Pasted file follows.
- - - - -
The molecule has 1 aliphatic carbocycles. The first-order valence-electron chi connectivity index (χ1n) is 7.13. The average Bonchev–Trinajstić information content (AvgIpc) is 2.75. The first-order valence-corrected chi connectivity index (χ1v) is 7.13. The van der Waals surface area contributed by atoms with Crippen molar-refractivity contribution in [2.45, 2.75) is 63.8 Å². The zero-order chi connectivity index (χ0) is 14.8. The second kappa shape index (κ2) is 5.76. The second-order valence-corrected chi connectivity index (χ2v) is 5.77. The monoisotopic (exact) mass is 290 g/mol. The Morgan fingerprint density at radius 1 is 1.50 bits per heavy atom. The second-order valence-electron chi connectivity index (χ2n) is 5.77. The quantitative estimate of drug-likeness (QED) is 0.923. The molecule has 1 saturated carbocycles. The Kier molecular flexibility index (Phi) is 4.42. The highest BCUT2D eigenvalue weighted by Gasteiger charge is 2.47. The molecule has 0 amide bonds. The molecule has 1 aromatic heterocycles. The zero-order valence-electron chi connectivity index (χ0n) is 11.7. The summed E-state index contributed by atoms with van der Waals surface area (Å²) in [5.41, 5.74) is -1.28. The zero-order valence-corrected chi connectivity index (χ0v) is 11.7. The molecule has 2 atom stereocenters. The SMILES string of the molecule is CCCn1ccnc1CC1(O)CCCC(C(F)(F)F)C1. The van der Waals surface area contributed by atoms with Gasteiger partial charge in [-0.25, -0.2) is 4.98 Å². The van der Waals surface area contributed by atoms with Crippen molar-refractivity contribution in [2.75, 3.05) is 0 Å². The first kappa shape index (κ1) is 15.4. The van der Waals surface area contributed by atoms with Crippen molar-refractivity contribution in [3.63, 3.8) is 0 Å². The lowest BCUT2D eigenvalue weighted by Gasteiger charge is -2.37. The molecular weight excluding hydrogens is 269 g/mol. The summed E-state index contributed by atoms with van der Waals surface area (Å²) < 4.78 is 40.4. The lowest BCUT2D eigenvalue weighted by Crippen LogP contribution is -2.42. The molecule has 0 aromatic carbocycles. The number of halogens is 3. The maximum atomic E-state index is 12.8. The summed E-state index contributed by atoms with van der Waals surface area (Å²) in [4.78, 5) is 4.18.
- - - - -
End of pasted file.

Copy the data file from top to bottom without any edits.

The molecule has 1 aliphatic carbocycles. The first-order valence-electron chi connectivity index (χ1n) is 7.13. The average Bonchev–Trinajstić information content (AvgIpc) is 2.75. The first-order valence-corrected chi connectivity index (χ1v) is 7.13. The van der Waals surface area contributed by atoms with Crippen molar-refractivity contribution in [2.45, 2.75) is 63.8 Å². The zero-order chi connectivity index (χ0) is 14.8. The second kappa shape index (κ2) is 5.76. The second-order valence-corrected chi connectivity index (χ2v) is 5.77. The monoisotopic (exact) mass is 290 g/mol. The Morgan fingerprint density at radius 1 is 1.50 bits per heavy atom. The second-order valence-electron chi connectivity index (χ2n) is 5.77. The quantitative estimate of drug-likeness (QED) is 0.923. The molecule has 1 saturated carbocycles. The Kier molecular flexibility index (Phi) is 4.42. The highest BCUT2D eigenvalue weighted by Gasteiger charge is 2.47. The molecule has 0 amide bonds. The molecule has 1 aromatic heterocycles. The zero-order valence-electron chi connectivity index (χ0n) is 11.7. The summed E-state index contributed by atoms with van der Waals surface area (Å²) in [5.41, 5.74) is -1.28. The zero-order valence-corrected chi connectivity index (χ0v) is 11.7. The molecule has 2 atom stereocenters. The SMILES string of the molecule is CCCn1ccnc1CC1(O)CCCC(C(F)(F)F)C1. The van der Waals surface area contributed by atoms with Gasteiger partial charge in [-0.25, -0.2) is 4.98 Å². The van der Waals surface area contributed by atoms with Crippen molar-refractivity contribution in [2.75, 3.05) is 0 Å². The first kappa shape index (κ1) is 15.4. The van der Waals surface area contributed by atoms with Crippen molar-refractivity contribution in [3.63, 3.8) is 0 Å². The lowest BCUT2D eigenvalue weighted by Gasteiger charge is -2.37. The molecular weight excluding hydrogens is 269 g/mol. The summed E-state index contributed by atoms with van der Waals surface area (Å²) < 4.78 is 40.4. The lowest BCUT2D eigenvalue weighted by Crippen LogP contribution is -2.42. The molecule has 0 aromatic carbocycles. The number of halogens is 3. The maximum atomic E-state index is 12.8. The summed E-state index contributed by atoms with van der Waals surface area (Å²) in [4.78, 5) is 4.18.